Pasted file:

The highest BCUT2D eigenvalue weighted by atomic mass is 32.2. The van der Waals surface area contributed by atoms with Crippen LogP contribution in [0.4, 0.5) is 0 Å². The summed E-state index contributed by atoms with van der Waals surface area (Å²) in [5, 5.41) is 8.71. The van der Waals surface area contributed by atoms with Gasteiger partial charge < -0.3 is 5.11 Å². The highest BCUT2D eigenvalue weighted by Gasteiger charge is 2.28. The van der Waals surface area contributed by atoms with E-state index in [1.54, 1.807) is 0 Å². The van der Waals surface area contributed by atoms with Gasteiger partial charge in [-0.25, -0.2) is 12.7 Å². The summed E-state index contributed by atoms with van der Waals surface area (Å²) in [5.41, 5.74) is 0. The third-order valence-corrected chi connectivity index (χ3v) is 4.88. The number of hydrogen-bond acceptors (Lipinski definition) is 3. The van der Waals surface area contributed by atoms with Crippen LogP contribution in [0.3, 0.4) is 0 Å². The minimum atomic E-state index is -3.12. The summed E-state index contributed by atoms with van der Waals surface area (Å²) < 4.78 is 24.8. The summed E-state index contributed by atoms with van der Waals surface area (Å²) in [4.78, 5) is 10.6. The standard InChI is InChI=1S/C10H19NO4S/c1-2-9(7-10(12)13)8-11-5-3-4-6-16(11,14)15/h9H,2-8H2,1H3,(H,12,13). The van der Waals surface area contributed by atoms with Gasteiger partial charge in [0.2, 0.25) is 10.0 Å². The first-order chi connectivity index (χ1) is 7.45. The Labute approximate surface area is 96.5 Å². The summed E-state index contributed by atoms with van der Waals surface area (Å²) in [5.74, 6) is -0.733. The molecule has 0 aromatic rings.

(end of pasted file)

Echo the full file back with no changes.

The highest BCUT2D eigenvalue weighted by atomic mass is 32.2. The van der Waals surface area contributed by atoms with Crippen LogP contribution in [0.4, 0.5) is 0 Å². The summed E-state index contributed by atoms with van der Waals surface area (Å²) in [5, 5.41) is 8.71. The van der Waals surface area contributed by atoms with Gasteiger partial charge < -0.3 is 5.11 Å². The highest BCUT2D eigenvalue weighted by Gasteiger charge is 2.28. The van der Waals surface area contributed by atoms with E-state index in [1.54, 1.807) is 0 Å². The van der Waals surface area contributed by atoms with Gasteiger partial charge in [-0.25, -0.2) is 12.7 Å². The summed E-state index contributed by atoms with van der Waals surface area (Å²) in [5.41, 5.74) is 0. The third-order valence-corrected chi connectivity index (χ3v) is 4.88. The number of hydrogen-bond acceptors (Lipinski definition) is 3. The van der Waals surface area contributed by atoms with Crippen LogP contribution in [0.3, 0.4) is 0 Å². The minimum atomic E-state index is -3.12. The summed E-state index contributed by atoms with van der Waals surface area (Å²) < 4.78 is 24.8. The summed E-state index contributed by atoms with van der Waals surface area (Å²) in [4.78, 5) is 10.6. The standard InChI is InChI=1S/C10H19NO4S/c1-2-9(7-10(12)13)8-11-5-3-4-6-16(11,14)15/h9H,2-8H2,1H3,(H,12,13). The van der Waals surface area contributed by atoms with Gasteiger partial charge in [0.2, 0.25) is 10.0 Å². The first-order chi connectivity index (χ1) is 7.45. The Labute approximate surface area is 96.5 Å². The summed E-state index contributed by atoms with van der Waals surface area (Å²) in [5.74, 6) is -0.733. The molecule has 0 aromatic rings.